Sept. 13, 2006: Sampson writes an e-mail to Miers, urging the administration to circumvent Congress in appointing replacement U.S. attorneys: "I strongly recommend that, as a matter of administration policy, we utilize the new statutory provisions that authorize the AG [attorney general] to make USA [U.S. attorney] appointments ... we can give far less deference to home-state Senators and thereby get (1) our preferred person appointed and (2) do it far faster and more efficiently, at less political cost to the White House."

Fall 2006: President Bush meets with Gonzales and relays general complaints about U.S. attorneys' performance, without naming specific prosecutors.

October 2006: Sen. Pete Domenici (R-NM) and Rep. Heather Wilson (R-NM) each call U.S. Attorney David Iglesias to ask about a federal corruption probe into some New Mexico Democrats.

The Justice Department adds Iglesias to a list of U.S. attorneys slated for dismissal.

Nov. 15, 2006: Sampson e-mails Miers, copying Deputy Attorney General Paul McNulty on the message. Sampson writes, "I am concerned that to execute this plan [firing seven U.S. attorneys simultaneously] properly, we must all be on the same page and be steeled to withstand any political upheaval that might result. If we start caving to complaining U.S. attorneys or Senators, then we shouldn't do it — it'll be more trouble than it's worth."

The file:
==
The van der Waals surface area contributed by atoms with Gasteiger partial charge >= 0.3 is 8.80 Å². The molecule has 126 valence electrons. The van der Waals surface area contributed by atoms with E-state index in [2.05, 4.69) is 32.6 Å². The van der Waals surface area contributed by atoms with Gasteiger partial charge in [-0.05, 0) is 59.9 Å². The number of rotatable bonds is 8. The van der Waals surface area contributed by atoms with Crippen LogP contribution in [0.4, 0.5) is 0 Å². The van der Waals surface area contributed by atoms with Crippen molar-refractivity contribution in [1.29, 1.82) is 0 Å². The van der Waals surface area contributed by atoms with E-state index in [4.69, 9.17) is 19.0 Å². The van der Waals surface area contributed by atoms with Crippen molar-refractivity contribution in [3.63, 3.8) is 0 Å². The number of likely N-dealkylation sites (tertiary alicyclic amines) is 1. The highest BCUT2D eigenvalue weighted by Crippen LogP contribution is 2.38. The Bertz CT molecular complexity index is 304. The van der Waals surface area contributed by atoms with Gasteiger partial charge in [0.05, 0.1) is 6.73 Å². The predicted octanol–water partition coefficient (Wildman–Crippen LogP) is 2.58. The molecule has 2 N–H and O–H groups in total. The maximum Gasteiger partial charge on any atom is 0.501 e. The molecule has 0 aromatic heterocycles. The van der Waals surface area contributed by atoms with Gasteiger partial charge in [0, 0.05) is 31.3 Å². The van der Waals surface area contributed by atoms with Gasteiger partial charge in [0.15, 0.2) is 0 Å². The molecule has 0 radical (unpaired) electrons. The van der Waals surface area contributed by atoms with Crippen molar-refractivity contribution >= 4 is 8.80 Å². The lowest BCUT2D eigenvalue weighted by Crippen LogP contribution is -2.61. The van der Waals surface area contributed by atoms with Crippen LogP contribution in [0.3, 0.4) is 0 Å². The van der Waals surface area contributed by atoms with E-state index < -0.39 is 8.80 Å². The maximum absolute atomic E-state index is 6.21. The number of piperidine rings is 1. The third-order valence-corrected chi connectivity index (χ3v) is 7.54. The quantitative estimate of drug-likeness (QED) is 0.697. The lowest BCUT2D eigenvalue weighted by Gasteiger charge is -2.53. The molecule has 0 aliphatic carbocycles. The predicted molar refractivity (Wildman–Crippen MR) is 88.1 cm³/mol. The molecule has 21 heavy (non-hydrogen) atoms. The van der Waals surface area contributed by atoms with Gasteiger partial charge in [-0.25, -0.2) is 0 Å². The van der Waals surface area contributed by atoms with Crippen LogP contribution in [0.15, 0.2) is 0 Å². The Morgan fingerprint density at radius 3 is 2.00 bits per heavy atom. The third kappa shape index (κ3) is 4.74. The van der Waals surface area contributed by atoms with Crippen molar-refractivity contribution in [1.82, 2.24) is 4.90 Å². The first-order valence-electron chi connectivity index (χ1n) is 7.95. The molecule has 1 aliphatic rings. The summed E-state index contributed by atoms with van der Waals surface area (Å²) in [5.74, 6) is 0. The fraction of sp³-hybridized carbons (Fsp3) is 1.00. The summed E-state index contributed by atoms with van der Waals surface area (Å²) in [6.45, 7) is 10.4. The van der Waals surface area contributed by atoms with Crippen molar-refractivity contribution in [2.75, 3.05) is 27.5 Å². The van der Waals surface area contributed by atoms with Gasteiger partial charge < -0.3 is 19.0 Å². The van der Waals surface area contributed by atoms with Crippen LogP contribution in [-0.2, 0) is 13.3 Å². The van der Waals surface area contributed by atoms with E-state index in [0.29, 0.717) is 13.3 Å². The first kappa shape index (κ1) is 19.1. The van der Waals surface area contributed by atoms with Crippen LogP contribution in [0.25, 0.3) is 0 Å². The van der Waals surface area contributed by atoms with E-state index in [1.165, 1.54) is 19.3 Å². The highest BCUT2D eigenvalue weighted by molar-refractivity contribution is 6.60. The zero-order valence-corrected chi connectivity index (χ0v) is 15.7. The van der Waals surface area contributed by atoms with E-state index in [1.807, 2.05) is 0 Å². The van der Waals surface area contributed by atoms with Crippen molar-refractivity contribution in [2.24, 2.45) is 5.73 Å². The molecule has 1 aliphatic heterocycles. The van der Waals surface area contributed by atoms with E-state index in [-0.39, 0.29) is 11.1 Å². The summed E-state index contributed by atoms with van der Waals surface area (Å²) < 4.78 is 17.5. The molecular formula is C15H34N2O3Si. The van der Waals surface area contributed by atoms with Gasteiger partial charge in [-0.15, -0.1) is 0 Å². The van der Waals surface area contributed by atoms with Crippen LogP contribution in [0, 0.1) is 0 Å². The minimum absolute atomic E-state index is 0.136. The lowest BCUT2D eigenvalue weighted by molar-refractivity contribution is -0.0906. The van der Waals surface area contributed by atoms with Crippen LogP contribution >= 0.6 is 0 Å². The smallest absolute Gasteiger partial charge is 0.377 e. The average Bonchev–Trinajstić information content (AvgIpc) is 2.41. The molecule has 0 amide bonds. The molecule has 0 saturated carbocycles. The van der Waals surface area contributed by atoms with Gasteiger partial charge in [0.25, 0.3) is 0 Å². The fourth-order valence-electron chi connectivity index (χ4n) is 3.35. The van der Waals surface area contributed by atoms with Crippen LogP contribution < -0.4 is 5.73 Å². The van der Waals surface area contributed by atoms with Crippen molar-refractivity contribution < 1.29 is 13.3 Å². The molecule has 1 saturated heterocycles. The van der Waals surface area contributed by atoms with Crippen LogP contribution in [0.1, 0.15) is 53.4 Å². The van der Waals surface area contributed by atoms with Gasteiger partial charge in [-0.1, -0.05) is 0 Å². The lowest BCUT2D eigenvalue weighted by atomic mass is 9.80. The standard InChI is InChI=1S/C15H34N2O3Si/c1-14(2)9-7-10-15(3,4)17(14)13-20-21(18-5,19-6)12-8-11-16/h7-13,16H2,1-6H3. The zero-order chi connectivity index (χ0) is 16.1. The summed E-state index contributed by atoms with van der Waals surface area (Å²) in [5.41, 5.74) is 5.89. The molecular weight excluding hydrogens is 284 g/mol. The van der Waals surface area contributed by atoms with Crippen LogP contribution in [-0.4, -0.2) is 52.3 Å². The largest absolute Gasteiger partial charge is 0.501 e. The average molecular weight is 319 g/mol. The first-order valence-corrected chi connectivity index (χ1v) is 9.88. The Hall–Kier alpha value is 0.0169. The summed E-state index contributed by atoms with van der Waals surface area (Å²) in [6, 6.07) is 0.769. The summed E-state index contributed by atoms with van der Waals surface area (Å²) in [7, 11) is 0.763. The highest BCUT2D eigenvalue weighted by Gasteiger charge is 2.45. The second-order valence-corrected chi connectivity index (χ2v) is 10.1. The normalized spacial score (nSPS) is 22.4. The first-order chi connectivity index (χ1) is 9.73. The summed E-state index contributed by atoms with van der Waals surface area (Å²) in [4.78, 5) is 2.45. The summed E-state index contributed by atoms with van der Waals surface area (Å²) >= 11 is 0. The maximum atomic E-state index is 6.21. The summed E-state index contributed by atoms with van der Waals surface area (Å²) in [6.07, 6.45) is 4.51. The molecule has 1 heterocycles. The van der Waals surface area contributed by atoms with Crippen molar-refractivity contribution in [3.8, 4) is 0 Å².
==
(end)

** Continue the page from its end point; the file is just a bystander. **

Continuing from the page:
Nov. 27, 2006: Gonzales attends an hourlong meeting to discuss the upcoming U.S. attorney dismissals.

Dec. 2, 2006: Sampson e-mails Justice official Michael Elston: "Still waiting for green light from White House [to fire U.S. attorneys]."

Dec. 7, 2006: The Justice Department dismisses seven U.S. attorneys: Daniel Bogden of Nevada, Paul Charlton of Arizona, Margaret Chiara of Michigan, David Iglesias of New Mexico, Carol Lam of San Diego, John McKay of Seattle, and Kevin Ryan of San Francisco.

Jan. 11, 2007: Three senators propose legislation to restore Senate authority to oversee U.S. attorney appointments.

Jan. 18, 2007: Gonzales testifies before the Senate Judiciary Committee: "I would never, ever make a change in a United States attorney position for political reasons, or if it would in any way jeopardize an ongoing, serious investigation." (Hear Gonzales' testimony.)

Feb. 6, 2007: McNulty testifies before the Senate Judiciary Committee: "In every single case where a United States attorney position is vacant, the administration is committed to filling that position with the United States attorney who is confirmed by the Senate." (Hear NcNulty's testimony.)

Feb. 23, 2007: Acting Assistant Attorney General Richard Hertling sends several members of Congress a letter saying, in part, "The [Justice] Department is not aware of Karl Rove playing any role in the decision to appoint Mr. Griffin."